AUBURN, Pa. — Matt Neidlinger crested the hill of a narrow, twisty state road and found a nasty surprise waiting for him at the bottom.
The ditch was a couple of feet wide and spanned both lanes, and Neidlinger barely had time to brake when his work truck slammed into it. The impact severely jolted him and his passenger. In the mirror he could see his loaded trailer bounce and flail, its rear wheels briefly off the ground.
Somehow, Neidlinger maintained control and avoided crashing. But the near-disaster gave him a bad scare. He turned to his co-worker and said, “If they don’t fix that, somebody’s going to get killed.”
A few days later, somebody died going over that same ditch.
Now the Pennsylvania Department of Transportation is facing questions from the victim's family and others about whether its work on that road caused the fatal crash. A lawsuit is expected.
“They are fully responsible,” said Brea Gingrich, the daughter of the victim, 50-year-old Leslie Gingrich. “This could've been avoided. It was just negligence on their end.”
PennDOT said it's investigating the work done at the site.
Leslie Gingrich, a mother of three who was training to get her commercial driver’s license, was riding her beloved Harley to class June 4 when she hit the gully and wrecked. She wasn’t wearing a helmet, though a lawyer for the family said she suffered unrelated internal injuries.
The ditch she hit was weeks in the making, according to residents.
In May, a PennDOT maintenance crew had excavated that section of road while replacing a drainage pipe under State Route 895 near Auburn, in Schuylkill County. The crew backfilled the trench with stone but did not pave it, and the stone subsequently washed out, residents said. That created an unavoidable hazard across both lanes — a hazard that residents said PennDOT knew about but did nothing to fix.
Jesse Strausser was among many unsuspecting motorists to hit the rut in the days and weeks before the fatal crash.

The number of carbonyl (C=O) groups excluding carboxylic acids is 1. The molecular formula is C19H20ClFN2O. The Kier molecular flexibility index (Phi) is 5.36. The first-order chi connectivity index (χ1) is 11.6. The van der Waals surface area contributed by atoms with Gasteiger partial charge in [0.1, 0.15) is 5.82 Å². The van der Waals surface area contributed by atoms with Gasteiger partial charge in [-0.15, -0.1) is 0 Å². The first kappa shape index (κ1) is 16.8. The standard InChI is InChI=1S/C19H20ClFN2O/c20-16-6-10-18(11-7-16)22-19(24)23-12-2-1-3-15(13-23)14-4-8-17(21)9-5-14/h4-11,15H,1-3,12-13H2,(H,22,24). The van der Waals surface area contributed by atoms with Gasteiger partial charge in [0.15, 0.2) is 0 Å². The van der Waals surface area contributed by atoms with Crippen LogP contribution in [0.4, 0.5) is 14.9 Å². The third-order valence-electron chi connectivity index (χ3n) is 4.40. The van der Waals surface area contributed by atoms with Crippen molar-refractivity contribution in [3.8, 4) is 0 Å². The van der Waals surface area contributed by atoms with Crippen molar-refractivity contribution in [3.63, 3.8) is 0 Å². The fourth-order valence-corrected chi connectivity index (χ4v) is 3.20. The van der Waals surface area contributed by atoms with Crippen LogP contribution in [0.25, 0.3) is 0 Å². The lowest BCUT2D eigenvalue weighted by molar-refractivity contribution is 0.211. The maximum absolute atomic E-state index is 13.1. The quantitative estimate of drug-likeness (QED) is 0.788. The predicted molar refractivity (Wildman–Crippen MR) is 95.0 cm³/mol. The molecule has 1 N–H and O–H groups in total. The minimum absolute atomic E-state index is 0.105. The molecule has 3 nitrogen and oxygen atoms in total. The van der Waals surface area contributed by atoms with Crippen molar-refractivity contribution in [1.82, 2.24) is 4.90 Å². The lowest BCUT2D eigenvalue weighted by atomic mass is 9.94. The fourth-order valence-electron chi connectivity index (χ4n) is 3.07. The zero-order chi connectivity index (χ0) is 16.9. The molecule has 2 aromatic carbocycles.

“I thought my brother was going to fly out of the car,” he recalled.
Strausser, worried that a motorcycle rider would be seriously injured or even killed, said he alerted the nearest PennDOT office. The woman who answered the phone told him it wasn’t their first call about the ditch, he said.
“That makes me mad,” said Strausser, a retired heavy equipment operator with experience in road construction. “The state knew about it, so why didn’t they fix it? ... I feel so bad about that. Something should have been done.”
PennDOT has launched an investigation “to determine if all policies and procedures were followed,” said Sean Brown, an agency spokesperson. He declined further comment pending the outcome.
State police are working on a crash reconstruction, with a report likely months away. An initial crash report said Gingrich “attempted to avoid hitting a large depression in the stoned area of the roadway,” causing her to lose control. The narrow road has no shoulders to speak of, and there was no way for a motorist to go around.
The family's attorney, Albert Evans, has put PennDOT on notice of a legal claim. He called the trench a “hidden danger” that was made worse by the lack of proper signage for westbound travelers like Gingrich. Evans said a witness to the crash reported that Gingrich was not speeding, though he is awaiting the results of the state police probe.
The road work that PennDOT performed at the site "was clearly inadequate, and they had a duty to get out there and fix that,” Evans said.
A crew did pave the ditch — soon after the fatal crash.
“It's really sad," said Brea Gingrich, “that it had to take my mom to lose her life for them to come and fix it properly.”